Health unions are conducting a survey of members to investigate your views about working longer in the NHS.
It will form part of their response to the Working Longer Review, which is being carried out jointly by unions, NHS employers, and government health representatives.
The Public Services Pensions Act 2013 means the majority of the NHS workforce will have a normal retirement age of between 65 and 68.
The review has been set up to consider the possible impact of a raised pension age and how the NHS will be able to provide a high quality service with an ageing workforce.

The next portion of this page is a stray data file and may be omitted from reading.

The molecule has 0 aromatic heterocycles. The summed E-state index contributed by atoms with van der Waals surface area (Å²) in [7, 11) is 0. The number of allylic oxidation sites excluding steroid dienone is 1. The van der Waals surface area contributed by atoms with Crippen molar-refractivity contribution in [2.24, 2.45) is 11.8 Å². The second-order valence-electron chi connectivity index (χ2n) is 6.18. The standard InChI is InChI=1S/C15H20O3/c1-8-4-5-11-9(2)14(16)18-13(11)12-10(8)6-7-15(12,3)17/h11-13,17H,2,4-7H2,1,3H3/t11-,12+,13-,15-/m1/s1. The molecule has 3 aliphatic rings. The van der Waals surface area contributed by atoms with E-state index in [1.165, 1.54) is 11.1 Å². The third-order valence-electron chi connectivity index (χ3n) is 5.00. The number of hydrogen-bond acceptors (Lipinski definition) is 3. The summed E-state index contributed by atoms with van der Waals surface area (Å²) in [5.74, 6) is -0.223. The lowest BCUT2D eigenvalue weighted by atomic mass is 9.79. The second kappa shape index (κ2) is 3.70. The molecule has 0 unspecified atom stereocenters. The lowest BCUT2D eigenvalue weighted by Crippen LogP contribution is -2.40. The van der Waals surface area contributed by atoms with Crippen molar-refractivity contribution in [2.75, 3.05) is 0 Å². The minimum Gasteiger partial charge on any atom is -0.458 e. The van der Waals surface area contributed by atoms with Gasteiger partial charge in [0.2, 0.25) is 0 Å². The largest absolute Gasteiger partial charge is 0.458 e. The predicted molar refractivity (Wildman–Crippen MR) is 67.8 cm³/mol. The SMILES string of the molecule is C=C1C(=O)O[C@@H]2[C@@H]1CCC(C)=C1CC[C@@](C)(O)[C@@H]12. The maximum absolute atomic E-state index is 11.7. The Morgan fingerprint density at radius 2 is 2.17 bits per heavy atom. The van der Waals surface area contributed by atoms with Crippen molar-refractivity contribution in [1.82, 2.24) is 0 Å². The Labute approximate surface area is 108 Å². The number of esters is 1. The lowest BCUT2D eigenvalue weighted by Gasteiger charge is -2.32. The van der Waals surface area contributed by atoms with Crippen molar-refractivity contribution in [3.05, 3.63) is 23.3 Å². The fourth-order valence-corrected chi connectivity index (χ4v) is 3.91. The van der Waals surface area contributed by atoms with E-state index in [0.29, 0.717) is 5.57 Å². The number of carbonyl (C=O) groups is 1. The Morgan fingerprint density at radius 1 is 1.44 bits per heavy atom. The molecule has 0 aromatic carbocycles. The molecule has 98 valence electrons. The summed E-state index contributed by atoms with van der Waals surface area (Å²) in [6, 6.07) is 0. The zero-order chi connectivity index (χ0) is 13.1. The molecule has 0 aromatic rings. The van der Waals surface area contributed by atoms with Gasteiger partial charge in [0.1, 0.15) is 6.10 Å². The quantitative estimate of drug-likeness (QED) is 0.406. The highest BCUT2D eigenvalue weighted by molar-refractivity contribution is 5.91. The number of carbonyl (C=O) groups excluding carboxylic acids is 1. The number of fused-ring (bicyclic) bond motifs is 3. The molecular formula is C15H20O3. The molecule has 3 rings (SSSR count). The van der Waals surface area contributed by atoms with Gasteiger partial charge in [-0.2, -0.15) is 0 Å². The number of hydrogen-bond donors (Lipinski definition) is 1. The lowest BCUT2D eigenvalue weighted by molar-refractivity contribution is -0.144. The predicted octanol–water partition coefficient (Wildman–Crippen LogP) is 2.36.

The review has launched a “call for evidence” to identify examples of best practice that facilitate staff working longer as well as learn about any issues and barriers that may make working longer to a higher pension age more difficult.
Royal College of Nursing employment relations Adviser Nicola Lee said: “The issue of NHS staff working longer is a contentious one. Some staff believe they will not be able to work longer and some NHS organisations are not prepared for an ageing workforce.
“However, the Public Services Pensions Act 2013 is now law. That means from 2015, 70% of the NHS workforce will have a normal pension age equal to their state pension age, which will be between 65 and 68, and so the NHS must be ready to meet the challenge.”
The deadline to complete the 5-10 minute survey is 12 August.
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